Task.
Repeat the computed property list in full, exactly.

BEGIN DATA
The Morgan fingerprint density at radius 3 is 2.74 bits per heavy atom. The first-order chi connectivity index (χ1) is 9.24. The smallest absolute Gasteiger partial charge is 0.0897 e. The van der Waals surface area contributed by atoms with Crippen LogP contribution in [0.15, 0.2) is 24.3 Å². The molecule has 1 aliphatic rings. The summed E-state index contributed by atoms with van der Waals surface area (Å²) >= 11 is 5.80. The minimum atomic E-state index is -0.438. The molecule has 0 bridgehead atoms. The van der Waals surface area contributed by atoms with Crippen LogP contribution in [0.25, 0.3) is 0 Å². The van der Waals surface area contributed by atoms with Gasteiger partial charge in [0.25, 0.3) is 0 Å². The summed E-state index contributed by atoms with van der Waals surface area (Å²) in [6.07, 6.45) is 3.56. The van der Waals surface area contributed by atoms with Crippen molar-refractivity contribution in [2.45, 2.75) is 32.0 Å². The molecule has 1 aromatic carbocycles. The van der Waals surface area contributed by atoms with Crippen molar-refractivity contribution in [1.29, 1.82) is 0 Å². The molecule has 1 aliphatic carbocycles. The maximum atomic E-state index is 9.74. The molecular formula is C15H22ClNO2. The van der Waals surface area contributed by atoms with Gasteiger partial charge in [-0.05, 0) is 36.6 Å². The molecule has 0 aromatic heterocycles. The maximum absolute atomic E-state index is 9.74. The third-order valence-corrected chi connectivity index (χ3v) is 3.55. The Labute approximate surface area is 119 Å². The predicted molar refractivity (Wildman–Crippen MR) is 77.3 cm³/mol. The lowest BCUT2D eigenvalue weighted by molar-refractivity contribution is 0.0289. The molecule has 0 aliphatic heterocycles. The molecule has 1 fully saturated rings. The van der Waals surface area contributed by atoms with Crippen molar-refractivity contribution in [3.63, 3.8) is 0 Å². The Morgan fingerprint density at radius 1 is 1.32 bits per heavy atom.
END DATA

The Morgan fingerprint density at radius 3 is 2.74 bits per heavy atom. The first-order chi connectivity index (χ1) is 9.24. The smallest absolute Gasteiger partial charge is 0.0897 e. The van der Waals surface area contributed by atoms with Crippen LogP contribution in [0.15, 0.2) is 24.3 Å². The molecule has 1 aliphatic rings. The summed E-state index contributed by atoms with van der Waals surface area (Å²) >= 11 is 5.80. The minimum atomic E-state index is -0.438. The molecule has 0 bridgehead atoms. The van der Waals surface area contributed by atoms with Crippen LogP contribution in [0.25, 0.3) is 0 Å². The van der Waals surface area contributed by atoms with Gasteiger partial charge in [0.25, 0.3) is 0 Å². The summed E-state index contributed by atoms with van der Waals surface area (Å²) in [6.07, 6.45) is 3.56. The van der Waals surface area contributed by atoms with Crippen molar-refractivity contribution in [2.45, 2.75) is 32.0 Å². The molecule has 1 aromatic carbocycles. The van der Waals surface area contributed by atoms with Crippen molar-refractivity contribution in [1.29, 1.82) is 0 Å². The molecule has 1 aliphatic carbocycles. The maximum atomic E-state index is 9.74. The molecular formula is C15H22ClNO2. The van der Waals surface area contributed by atoms with Gasteiger partial charge in [-0.05, 0) is 36.6 Å². The molecule has 0 aromatic heterocycles. The maximum absolute atomic E-state index is 9.74. The third-order valence-corrected chi connectivity index (χ3v) is 3.55. The Labute approximate surface area is 119 Å². The predicted molar refractivity (Wildman–Crippen MR) is 77.3 cm³/mol. The lowest BCUT2D eigenvalue weighted by molar-refractivity contribution is 0.0289. The molecule has 0 aliphatic heterocycles. The molecule has 1 fully saturated rings. The van der Waals surface area contributed by atoms with Crippen molar-refractivity contribution in [3.63, 3.8) is 0 Å². The Morgan fingerprint density at radius 1 is 1.32 bits per heavy atom.